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How to Help Your Small-Business Employees Become the Best

Most small businesses have problems finding, hiring and keeping the best employees. Many small enterprises don't have the budget to pay the higher wages or provide the benefits that attract the most capable and dependable people. But another factor might be a lack of understanding of what type of employee would best fit a particular position. It's also possible that a business owner has not yet developed a style of management that encourages existing employees to become better at their jobs.

Before you hire new employees, create a list of all the characteristics that would make up an ideal candidate for the position you need to fill. Of course, the "ideal" is not available because there is no such person. But your list simply serves as a tool to allow you to better screen applicants. More important, it will help you think of ways to create the sort of environment that would make your reasonably good employee better--maybe even exceptional. Your own managing style and the environment you provide can help develop these traits when the potential is there.

The following are some traits that a majority of business owners and managers might consider ideal by general standards. Naturally some will be more important to you than others, and certain positions will require additional qualities that are not listed here. But it's a good place to start.


A truly ideal employee would show up on time, every day, without ever calling in sick or having problems at home. Obviously this is never going to happen unless you hire a robot. No employee will ever be completely illness-free or have illness-free children. No one will have a problem-free life. So what would be more realistic? Truly reliable employees will have the foresight to know how to respond to problems not just on the job but in their own lives. They expect problems to occur and they have the resources and coping skills in place to deal with them, both on and off the job.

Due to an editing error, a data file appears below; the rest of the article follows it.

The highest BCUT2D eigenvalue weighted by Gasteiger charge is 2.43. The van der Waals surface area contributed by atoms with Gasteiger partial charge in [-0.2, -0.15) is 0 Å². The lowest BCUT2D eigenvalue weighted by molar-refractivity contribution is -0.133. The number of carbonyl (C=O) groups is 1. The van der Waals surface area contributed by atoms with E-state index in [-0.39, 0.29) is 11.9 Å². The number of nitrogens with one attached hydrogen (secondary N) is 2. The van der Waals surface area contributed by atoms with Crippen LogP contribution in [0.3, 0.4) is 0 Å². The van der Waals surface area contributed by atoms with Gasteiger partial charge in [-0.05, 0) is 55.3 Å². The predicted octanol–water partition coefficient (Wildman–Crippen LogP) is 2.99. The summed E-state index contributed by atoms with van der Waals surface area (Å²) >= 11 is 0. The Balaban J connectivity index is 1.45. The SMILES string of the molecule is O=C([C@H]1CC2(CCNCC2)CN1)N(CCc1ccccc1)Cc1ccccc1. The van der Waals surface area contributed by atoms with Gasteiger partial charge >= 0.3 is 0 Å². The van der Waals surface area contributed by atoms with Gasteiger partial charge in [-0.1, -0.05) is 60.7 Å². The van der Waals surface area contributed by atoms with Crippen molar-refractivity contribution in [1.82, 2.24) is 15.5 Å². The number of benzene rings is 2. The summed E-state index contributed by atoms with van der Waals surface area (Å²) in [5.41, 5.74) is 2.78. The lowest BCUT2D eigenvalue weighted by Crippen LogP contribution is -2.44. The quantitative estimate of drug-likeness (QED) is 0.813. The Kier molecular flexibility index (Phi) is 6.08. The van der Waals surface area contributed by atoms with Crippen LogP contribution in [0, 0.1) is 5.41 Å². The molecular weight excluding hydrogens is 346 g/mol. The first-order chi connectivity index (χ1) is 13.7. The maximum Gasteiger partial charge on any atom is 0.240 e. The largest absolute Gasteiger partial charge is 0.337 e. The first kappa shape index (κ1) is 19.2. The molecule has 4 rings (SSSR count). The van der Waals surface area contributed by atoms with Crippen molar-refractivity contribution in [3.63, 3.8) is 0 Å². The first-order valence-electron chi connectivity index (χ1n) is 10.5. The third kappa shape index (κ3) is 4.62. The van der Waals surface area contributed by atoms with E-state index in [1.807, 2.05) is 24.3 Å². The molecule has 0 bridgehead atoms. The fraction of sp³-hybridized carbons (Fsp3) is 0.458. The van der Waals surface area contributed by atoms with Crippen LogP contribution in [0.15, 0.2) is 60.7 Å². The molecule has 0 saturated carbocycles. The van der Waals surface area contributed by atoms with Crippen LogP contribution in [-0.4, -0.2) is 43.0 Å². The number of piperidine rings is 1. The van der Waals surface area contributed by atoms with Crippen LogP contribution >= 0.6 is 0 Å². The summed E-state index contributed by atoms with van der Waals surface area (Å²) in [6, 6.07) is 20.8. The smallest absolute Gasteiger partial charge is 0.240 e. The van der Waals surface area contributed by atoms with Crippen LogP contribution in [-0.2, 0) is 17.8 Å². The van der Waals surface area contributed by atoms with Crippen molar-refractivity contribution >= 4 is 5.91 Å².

How can you encourage greater reliability in your employees? One way is through honest communication. If you see a bright and otherwise dependable employee coming in late time after time, have a serious discussion to determine whether there are ways to accommodate this worker's schedule before the tardy incidents add up enough to cause termination. Then you might want to reconsider your scheduling rules for all your employees. As long as they get the job done, does it matter if they start at 8:00 or 8:30? Sometimes it does and sometimes it doesn't. Reliability can be encouraged in part by the owner's willingness to make reasonable compromises.

Problem-Solving Ability

Most employers would say their ideal employees should be problem-solvers even if the job does not otherwise require a high level of skill. If you are a great problem solver yourself, you will be able to coach your employees on all the expected issues that come through your business during working hours. To help your employee respond to frequent problems in a reliable way, give them the necessary tools and instructions. If a piece of equipment fails because of a certain action, or if there is a clear cause and effect going on, write up the solution as a procedure. Make copies and post them in visible areas.

If you need your employee to respond more reliably to unexpected problems, give them a chance to rehearse various scenarios. Then document their options in writing so they can be referred to as needed. Often difficulty dealing with new problems is a lack of training or experience or both.

Customer Service Mindset

Most business people understand the relationship between happy, grateful customers and strong profits. Employees who have contact with customers need to also make this connection. Ideal employees continue to treat the customer with courtesy even when the customer does not return the favor. An irate customer showing up one day to make everyone within earshot miserable is always a possibility. However, the ideal employee can deal with this customer, disarming them with sincere efforts to make things right. If the customer is truly impossible to satisfy and determined to stay angry at all costs, at least everyone in the business can rest assured it was not their fault.